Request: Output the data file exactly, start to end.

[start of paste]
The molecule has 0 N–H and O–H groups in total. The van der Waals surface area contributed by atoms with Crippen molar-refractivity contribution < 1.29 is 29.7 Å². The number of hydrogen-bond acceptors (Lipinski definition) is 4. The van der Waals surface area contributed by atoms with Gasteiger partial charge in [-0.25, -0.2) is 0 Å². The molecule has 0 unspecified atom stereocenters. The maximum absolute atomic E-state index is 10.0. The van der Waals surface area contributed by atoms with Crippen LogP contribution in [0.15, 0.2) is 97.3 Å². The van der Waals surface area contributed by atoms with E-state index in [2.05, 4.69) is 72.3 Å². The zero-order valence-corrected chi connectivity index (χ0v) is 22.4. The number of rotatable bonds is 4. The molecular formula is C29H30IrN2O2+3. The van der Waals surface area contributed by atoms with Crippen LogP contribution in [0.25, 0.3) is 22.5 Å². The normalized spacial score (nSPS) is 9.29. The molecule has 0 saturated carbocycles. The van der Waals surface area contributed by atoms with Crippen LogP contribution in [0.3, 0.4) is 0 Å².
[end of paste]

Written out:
The molecule has 0 N–H and O–H groups in total. The van der Waals surface area contributed by atoms with Crippen molar-refractivity contribution < 1.29 is 29.7 Å². The number of hydrogen-bond acceptors (Lipinski definition) is 4. The van der Waals surface area contributed by atoms with Gasteiger partial charge in [-0.25, -0.2) is 0 Å². The molecule has 0 unspecified atom stereocenters. The maximum absolute atomic E-state index is 10.0. The van der Waals surface area contributed by atoms with Crippen LogP contribution in [0.15, 0.2) is 97.3 Å². The van der Waals surface area contributed by atoms with E-state index in [2.05, 4.69) is 72.3 Å². The zero-order valence-corrected chi connectivity index (χ0v) is 22.4. The number of rotatable bonds is 4. The molecular formula is C29H30IrN2O2+3. The van der Waals surface area contributed by atoms with Crippen LogP contribution in [0.25, 0.3) is 22.5 Å². The normalized spacial score (nSPS) is 9.29. The molecule has 0 saturated carbocycles. The van der Waals surface area contributed by atoms with Crippen LogP contribution in [0.3, 0.4) is 0 Å².